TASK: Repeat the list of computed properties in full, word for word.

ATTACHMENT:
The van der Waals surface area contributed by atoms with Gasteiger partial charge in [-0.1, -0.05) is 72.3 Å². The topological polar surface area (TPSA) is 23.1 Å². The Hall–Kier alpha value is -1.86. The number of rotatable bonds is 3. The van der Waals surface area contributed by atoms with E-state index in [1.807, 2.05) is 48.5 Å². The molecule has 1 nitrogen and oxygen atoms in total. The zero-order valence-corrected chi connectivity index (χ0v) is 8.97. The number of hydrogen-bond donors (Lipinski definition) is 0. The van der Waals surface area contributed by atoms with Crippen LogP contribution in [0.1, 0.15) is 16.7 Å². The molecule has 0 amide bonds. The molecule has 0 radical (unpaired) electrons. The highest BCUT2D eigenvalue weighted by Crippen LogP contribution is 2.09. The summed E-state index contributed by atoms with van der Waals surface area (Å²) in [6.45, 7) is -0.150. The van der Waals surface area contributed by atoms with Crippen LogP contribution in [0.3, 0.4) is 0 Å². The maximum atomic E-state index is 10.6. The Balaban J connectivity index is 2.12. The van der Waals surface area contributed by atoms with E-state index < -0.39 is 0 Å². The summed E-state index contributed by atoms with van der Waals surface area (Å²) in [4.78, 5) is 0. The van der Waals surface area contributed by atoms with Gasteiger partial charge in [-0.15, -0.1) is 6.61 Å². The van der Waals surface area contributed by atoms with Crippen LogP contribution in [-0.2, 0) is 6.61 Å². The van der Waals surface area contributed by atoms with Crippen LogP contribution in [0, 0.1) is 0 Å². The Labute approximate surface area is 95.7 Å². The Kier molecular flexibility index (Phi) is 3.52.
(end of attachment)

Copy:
The van der Waals surface area contributed by atoms with Gasteiger partial charge in [-0.1, -0.05) is 72.3 Å². The topological polar surface area (TPSA) is 23.1 Å². The Hall–Kier alpha value is -1.86. The number of rotatable bonds is 3. The van der Waals surface area contributed by atoms with E-state index in [1.807, 2.05) is 48.5 Å². The molecule has 1 nitrogen and oxygen atoms in total. The zero-order valence-corrected chi connectivity index (χ0v) is 8.97. The number of hydrogen-bond donors (Lipinski definition) is 0. The van der Waals surface area contributed by atoms with Crippen LogP contribution in [0.1, 0.15) is 16.7 Å². The molecule has 0 amide bonds. The molecule has 0 radical (unpaired) electrons. The highest BCUT2D eigenvalue weighted by Crippen LogP contribution is 2.09. The summed E-state index contributed by atoms with van der Waals surface area (Å²) in [6.45, 7) is -0.150. The van der Waals surface area contributed by atoms with Crippen LogP contribution in [0.3, 0.4) is 0 Å². The maximum atomic E-state index is 10.6. The Balaban J connectivity index is 2.12. The van der Waals surface area contributed by atoms with E-state index < -0.39 is 0 Å². The summed E-state index contributed by atoms with van der Waals surface area (Å²) in [4.78, 5) is 0. The van der Waals surface area contributed by atoms with Gasteiger partial charge in [-0.15, -0.1) is 6.61 Å². The van der Waals surface area contributed by atoms with Crippen LogP contribution in [-0.2, 0) is 6.61 Å². The van der Waals surface area contributed by atoms with Crippen LogP contribution in [0, 0.1) is 0 Å². The Labute approximate surface area is 95.7 Å². The Kier molecular flexibility index (Phi) is 3.52.